Protein and Muscle: The Basics

WHAT’S THE best way to build muscle? There are plenty of ideas out there, but a review in Sports Medicine, by McMaster University researcher Stuart Phillips, boils it down to the essentials. Here are a few key points:

  • Your muscles are in a constant state of flux, being broken down and rebuilt continuously. To build muscle, you need to make sure the rate of muscle protein synthesis (MPS) exceeds the rate of muscle protein breakdown (MPB).
  • Resistance training triggers a rise in MPS. Eating protein also triggers a rise in MPS. Combining the two produces the best possible response.
  • Timing matters: the synergistic boost in MPS is biggest if you eat immediately following exercise, and gradually declines over the next 24 to 48 hours.
  • There’s an upper limit to the useful dose of protein. In healthy young people, about 20-25 grams (or, depending on body size, about 0.25 grams of protein per kilogram of body weight) triggers the maximal rise in MPS, whether you’re at rest or post-exercise. In older adults, a larger does of up to 40 grams can be useful after exercise.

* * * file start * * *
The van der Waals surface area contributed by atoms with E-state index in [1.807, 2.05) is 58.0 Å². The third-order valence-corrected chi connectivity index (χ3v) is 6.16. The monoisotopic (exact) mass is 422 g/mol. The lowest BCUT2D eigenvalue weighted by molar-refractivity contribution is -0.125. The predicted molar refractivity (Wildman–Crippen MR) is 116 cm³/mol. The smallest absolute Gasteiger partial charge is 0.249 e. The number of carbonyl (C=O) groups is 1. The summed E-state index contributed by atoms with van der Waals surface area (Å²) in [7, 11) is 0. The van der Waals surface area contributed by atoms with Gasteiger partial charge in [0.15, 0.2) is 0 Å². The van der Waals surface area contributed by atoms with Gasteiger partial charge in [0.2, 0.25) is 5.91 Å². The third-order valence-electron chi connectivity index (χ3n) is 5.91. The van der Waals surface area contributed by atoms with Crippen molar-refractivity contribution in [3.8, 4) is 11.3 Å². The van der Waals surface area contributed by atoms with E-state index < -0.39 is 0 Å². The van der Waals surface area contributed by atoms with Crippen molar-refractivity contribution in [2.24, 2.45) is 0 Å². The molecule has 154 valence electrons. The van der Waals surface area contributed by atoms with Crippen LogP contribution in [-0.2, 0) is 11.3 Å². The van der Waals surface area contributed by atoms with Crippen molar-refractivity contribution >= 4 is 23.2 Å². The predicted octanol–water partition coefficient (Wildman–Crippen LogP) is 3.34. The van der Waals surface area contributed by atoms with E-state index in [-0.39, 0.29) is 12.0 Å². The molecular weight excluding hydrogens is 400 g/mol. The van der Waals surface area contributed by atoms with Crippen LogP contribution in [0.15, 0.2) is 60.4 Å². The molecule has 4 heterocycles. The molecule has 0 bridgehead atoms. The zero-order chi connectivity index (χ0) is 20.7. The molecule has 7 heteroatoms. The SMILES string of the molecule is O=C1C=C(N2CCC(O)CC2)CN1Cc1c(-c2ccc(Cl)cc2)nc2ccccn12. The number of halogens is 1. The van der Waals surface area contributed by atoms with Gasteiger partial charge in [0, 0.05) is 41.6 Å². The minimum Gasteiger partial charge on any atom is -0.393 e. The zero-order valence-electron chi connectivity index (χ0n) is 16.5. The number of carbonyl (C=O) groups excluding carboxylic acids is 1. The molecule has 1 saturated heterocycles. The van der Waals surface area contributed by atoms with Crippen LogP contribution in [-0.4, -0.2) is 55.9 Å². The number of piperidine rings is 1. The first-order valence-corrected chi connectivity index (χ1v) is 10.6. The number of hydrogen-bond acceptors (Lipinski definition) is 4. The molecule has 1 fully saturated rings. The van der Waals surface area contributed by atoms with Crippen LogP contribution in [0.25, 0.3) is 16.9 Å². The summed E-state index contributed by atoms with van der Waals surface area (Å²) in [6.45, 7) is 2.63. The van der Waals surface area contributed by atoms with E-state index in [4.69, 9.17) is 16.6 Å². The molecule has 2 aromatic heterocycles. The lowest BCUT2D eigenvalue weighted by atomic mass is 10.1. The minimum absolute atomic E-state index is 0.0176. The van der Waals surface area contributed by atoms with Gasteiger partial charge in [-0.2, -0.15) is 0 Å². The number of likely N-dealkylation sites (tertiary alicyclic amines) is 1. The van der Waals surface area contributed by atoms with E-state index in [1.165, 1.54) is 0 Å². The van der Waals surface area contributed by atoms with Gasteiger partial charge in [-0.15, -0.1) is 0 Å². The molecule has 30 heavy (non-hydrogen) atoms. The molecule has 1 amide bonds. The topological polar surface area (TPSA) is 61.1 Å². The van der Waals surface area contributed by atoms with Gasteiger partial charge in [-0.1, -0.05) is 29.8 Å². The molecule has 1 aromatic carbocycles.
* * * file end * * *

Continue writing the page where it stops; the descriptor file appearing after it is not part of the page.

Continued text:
• There’s reasonable evidence that an amino acid called leucine is the key trigger that stimulates MPS. Whey protein (one of the two proteins found in dairy products, along with casein) is particularly high in leucine.
  • The current evidence doesn’t support claims that other amino acids like glutamine and arginine increase muscle growth.

So to sum up: get a good (but not crazy) dose of protein at each meal and after workouts – a tuna sandwich will do, for example. Seems pretty simple when you put it like that!

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